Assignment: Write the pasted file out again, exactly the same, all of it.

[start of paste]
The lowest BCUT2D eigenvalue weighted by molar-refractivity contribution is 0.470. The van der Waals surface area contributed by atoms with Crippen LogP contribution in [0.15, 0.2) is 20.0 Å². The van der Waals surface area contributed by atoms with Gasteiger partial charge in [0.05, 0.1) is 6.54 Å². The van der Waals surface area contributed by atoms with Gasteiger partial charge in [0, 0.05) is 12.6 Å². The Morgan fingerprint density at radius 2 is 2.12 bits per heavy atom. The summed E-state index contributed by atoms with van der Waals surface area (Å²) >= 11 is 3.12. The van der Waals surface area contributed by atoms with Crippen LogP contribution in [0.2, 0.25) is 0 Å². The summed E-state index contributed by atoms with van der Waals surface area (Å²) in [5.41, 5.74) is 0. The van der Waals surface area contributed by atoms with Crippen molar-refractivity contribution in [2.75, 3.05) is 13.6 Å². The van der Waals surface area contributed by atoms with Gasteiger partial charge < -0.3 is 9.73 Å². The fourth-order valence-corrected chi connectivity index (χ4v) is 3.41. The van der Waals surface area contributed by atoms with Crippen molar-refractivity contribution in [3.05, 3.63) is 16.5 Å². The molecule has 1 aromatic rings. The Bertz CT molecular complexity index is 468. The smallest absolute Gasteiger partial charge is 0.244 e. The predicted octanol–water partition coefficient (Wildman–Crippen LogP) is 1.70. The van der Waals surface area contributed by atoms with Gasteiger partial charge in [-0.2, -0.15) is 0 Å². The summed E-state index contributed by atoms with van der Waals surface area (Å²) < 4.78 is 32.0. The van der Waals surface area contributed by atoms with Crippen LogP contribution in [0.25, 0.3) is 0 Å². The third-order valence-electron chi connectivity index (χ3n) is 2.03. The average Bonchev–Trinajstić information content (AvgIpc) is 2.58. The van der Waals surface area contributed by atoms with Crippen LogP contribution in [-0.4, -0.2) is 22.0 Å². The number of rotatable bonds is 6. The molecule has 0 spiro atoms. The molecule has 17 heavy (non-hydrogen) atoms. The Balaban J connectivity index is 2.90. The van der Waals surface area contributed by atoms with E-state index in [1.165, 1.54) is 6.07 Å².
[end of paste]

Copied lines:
The lowest BCUT2D eigenvalue weighted by molar-refractivity contribution is 0.470. The van der Waals surface area contributed by atoms with Crippen LogP contribution in [0.15, 0.2) is 20.0 Å². The van der Waals surface area contributed by atoms with Gasteiger partial charge in [0.05, 0.1) is 6.54 Å². The van der Waals surface area contributed by atoms with Gasteiger partial charge in [0, 0.05) is 12.6 Å². The Morgan fingerprint density at radius 2 is 2.12 bits per heavy atom. The summed E-state index contributed by atoms with van der Waals surface area (Å²) >= 11 is 3.12. The van der Waals surface area contributed by atoms with Crippen LogP contribution in [0.2, 0.25) is 0 Å². The summed E-state index contributed by atoms with van der Waals surface area (Å²) in [5.41, 5.74) is 0. The van der Waals surface area contributed by atoms with Crippen molar-refractivity contribution in [2.75, 3.05) is 13.6 Å². The van der Waals surface area contributed by atoms with Gasteiger partial charge < -0.3 is 9.73 Å². The fourth-order valence-corrected chi connectivity index (χ4v) is 3.41. The van der Waals surface area contributed by atoms with Crippen molar-refractivity contribution in [3.05, 3.63) is 16.5 Å². The molecule has 1 aromatic rings. The Bertz CT molecular complexity index is 468. The smallest absolute Gasteiger partial charge is 0.244 e. The predicted octanol–water partition coefficient (Wildman–Crippen LogP) is 1.70. The van der Waals surface area contributed by atoms with Gasteiger partial charge in [-0.2, -0.15) is 0 Å². The summed E-state index contributed by atoms with van der Waals surface area (Å²) < 4.78 is 32.0. The van der Waals surface area contributed by atoms with Crippen LogP contribution in [0.25, 0.3) is 0 Å². The third-order valence-electron chi connectivity index (χ3n) is 2.03. The average Bonchev–Trinajstić information content (AvgIpc) is 2.58. The van der Waals surface area contributed by atoms with Crippen LogP contribution in [-0.4, -0.2) is 22.0 Å². The number of rotatable bonds is 6. The molecule has 0 spiro atoms. The molecule has 17 heavy (non-hydrogen) atoms. The Balaban J connectivity index is 2.90. The van der Waals surface area contributed by atoms with E-state index in [1.165, 1.54) is 6.07 Å².